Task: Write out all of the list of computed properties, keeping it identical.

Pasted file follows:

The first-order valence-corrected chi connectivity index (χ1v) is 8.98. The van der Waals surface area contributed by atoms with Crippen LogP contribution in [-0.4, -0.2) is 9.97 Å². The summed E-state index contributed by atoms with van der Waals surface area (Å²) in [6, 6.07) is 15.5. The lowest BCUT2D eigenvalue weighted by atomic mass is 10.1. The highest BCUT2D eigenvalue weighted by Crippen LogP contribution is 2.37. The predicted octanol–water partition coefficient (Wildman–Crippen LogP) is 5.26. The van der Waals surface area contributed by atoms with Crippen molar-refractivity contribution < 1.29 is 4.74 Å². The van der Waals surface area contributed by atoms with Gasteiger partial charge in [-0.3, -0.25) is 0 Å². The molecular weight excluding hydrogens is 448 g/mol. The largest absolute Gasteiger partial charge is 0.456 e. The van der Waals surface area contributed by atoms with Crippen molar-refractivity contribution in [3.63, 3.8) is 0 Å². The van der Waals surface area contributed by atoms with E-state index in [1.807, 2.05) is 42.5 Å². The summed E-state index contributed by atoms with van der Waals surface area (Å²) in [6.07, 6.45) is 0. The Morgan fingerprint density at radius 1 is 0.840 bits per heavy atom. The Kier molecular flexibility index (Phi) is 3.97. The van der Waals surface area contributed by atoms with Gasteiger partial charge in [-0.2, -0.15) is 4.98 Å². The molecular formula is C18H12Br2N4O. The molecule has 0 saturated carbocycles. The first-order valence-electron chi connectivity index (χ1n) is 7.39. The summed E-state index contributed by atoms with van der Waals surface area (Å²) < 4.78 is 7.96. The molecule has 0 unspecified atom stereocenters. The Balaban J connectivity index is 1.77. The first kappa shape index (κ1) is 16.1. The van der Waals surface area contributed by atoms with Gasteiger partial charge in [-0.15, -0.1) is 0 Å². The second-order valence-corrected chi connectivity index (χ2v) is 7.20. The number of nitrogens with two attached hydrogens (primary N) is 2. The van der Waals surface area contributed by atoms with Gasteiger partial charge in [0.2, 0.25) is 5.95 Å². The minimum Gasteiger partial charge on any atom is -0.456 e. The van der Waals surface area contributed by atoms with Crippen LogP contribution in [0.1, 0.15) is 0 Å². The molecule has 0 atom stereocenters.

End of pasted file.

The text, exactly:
The first-order valence-corrected chi connectivity index (χ1v) is 8.98. The van der Waals surface area contributed by atoms with Crippen LogP contribution in [-0.4, -0.2) is 9.97 Å². The summed E-state index contributed by atoms with van der Waals surface area (Å²) in [6, 6.07) is 15.5. The lowest BCUT2D eigenvalue weighted by atomic mass is 10.1. The highest BCUT2D eigenvalue weighted by Crippen LogP contribution is 2.37. The predicted octanol–water partition coefficient (Wildman–Crippen LogP) is 5.26. The van der Waals surface area contributed by atoms with Crippen molar-refractivity contribution < 1.29 is 4.74 Å². The van der Waals surface area contributed by atoms with Gasteiger partial charge in [-0.3, -0.25) is 0 Å². The molecular weight excluding hydrogens is 448 g/mol. The largest absolute Gasteiger partial charge is 0.456 e. The van der Waals surface area contributed by atoms with Crippen molar-refractivity contribution in [3.63, 3.8) is 0 Å². The van der Waals surface area contributed by atoms with E-state index in [1.807, 2.05) is 42.5 Å². The summed E-state index contributed by atoms with van der Waals surface area (Å²) in [6.07, 6.45) is 0. The Morgan fingerprint density at radius 1 is 0.840 bits per heavy atom. The Kier molecular flexibility index (Phi) is 3.97. The van der Waals surface area contributed by atoms with Gasteiger partial charge in [-0.2, -0.15) is 4.98 Å². The molecular formula is C18H12Br2N4O. The molecule has 0 saturated carbocycles. The first-order valence-electron chi connectivity index (χ1n) is 7.39. The summed E-state index contributed by atoms with van der Waals surface area (Å²) < 4.78 is 7.96. The molecule has 0 unspecified atom stereocenters. The Balaban J connectivity index is 1.77. The first kappa shape index (κ1) is 16.1. The van der Waals surface area contributed by atoms with Gasteiger partial charge in [-0.15, -0.1) is 0 Å². The second-order valence-corrected chi connectivity index (χ2v) is 7.20. The number of nitrogens with two attached hydrogens (primary N) is 2. The van der Waals surface area contributed by atoms with Gasteiger partial charge in [0.2, 0.25) is 5.95 Å². The minimum Gasteiger partial charge on any atom is -0.456 e. The van der Waals surface area contributed by atoms with Crippen LogP contribution in [0.1, 0.15) is 0 Å². The molecule has 0 atom stereocenters.